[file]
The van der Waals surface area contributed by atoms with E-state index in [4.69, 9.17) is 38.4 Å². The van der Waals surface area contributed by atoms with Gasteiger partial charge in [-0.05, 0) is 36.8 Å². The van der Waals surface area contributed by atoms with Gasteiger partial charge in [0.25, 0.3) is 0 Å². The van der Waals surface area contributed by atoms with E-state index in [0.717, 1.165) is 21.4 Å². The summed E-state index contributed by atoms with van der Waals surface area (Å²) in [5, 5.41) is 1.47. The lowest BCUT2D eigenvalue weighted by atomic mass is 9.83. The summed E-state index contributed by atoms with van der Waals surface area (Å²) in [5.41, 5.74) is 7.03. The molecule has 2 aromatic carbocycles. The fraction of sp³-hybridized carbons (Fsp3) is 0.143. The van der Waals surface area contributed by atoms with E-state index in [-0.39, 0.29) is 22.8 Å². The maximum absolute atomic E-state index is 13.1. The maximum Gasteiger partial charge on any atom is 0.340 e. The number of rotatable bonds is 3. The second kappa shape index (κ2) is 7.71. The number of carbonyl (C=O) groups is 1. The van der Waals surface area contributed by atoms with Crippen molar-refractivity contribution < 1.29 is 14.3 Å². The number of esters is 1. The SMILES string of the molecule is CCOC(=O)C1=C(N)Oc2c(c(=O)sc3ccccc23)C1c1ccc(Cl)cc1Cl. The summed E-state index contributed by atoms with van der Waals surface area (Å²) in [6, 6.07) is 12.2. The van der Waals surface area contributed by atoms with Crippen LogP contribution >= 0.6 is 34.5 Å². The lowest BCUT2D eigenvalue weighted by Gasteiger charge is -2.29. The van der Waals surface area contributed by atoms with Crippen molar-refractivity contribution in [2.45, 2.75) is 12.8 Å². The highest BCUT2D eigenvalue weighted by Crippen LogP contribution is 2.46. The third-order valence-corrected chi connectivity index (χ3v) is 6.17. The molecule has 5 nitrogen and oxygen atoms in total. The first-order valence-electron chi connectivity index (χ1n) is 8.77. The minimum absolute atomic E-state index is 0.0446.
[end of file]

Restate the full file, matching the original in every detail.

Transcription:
The van der Waals surface area contributed by atoms with E-state index in [4.69, 9.17) is 38.4 Å². The van der Waals surface area contributed by atoms with Gasteiger partial charge in [-0.05, 0) is 36.8 Å². The van der Waals surface area contributed by atoms with Gasteiger partial charge in [0.25, 0.3) is 0 Å². The van der Waals surface area contributed by atoms with E-state index in [0.717, 1.165) is 21.4 Å². The summed E-state index contributed by atoms with van der Waals surface area (Å²) in [5, 5.41) is 1.47. The lowest BCUT2D eigenvalue weighted by atomic mass is 9.83. The summed E-state index contributed by atoms with van der Waals surface area (Å²) in [5.41, 5.74) is 7.03. The molecule has 2 aromatic carbocycles. The fraction of sp³-hybridized carbons (Fsp3) is 0.143. The van der Waals surface area contributed by atoms with E-state index in [-0.39, 0.29) is 22.8 Å². The maximum absolute atomic E-state index is 13.1. The maximum Gasteiger partial charge on any atom is 0.340 e. The number of rotatable bonds is 3. The second kappa shape index (κ2) is 7.71. The number of carbonyl (C=O) groups is 1. The van der Waals surface area contributed by atoms with Crippen molar-refractivity contribution < 1.29 is 14.3 Å². The number of esters is 1. The SMILES string of the molecule is CCOC(=O)C1=C(N)Oc2c(c(=O)sc3ccccc23)C1c1ccc(Cl)cc1Cl. The summed E-state index contributed by atoms with van der Waals surface area (Å²) in [6, 6.07) is 12.2. The van der Waals surface area contributed by atoms with Crippen LogP contribution >= 0.6 is 34.5 Å². The lowest BCUT2D eigenvalue weighted by Gasteiger charge is -2.29. The van der Waals surface area contributed by atoms with Crippen molar-refractivity contribution in [2.45, 2.75) is 12.8 Å². The highest BCUT2D eigenvalue weighted by Crippen LogP contribution is 2.46. The third-order valence-corrected chi connectivity index (χ3v) is 6.17. The molecule has 5 nitrogen and oxygen atoms in total. The first-order valence-electron chi connectivity index (χ1n) is 8.77. The minimum absolute atomic E-state index is 0.0446.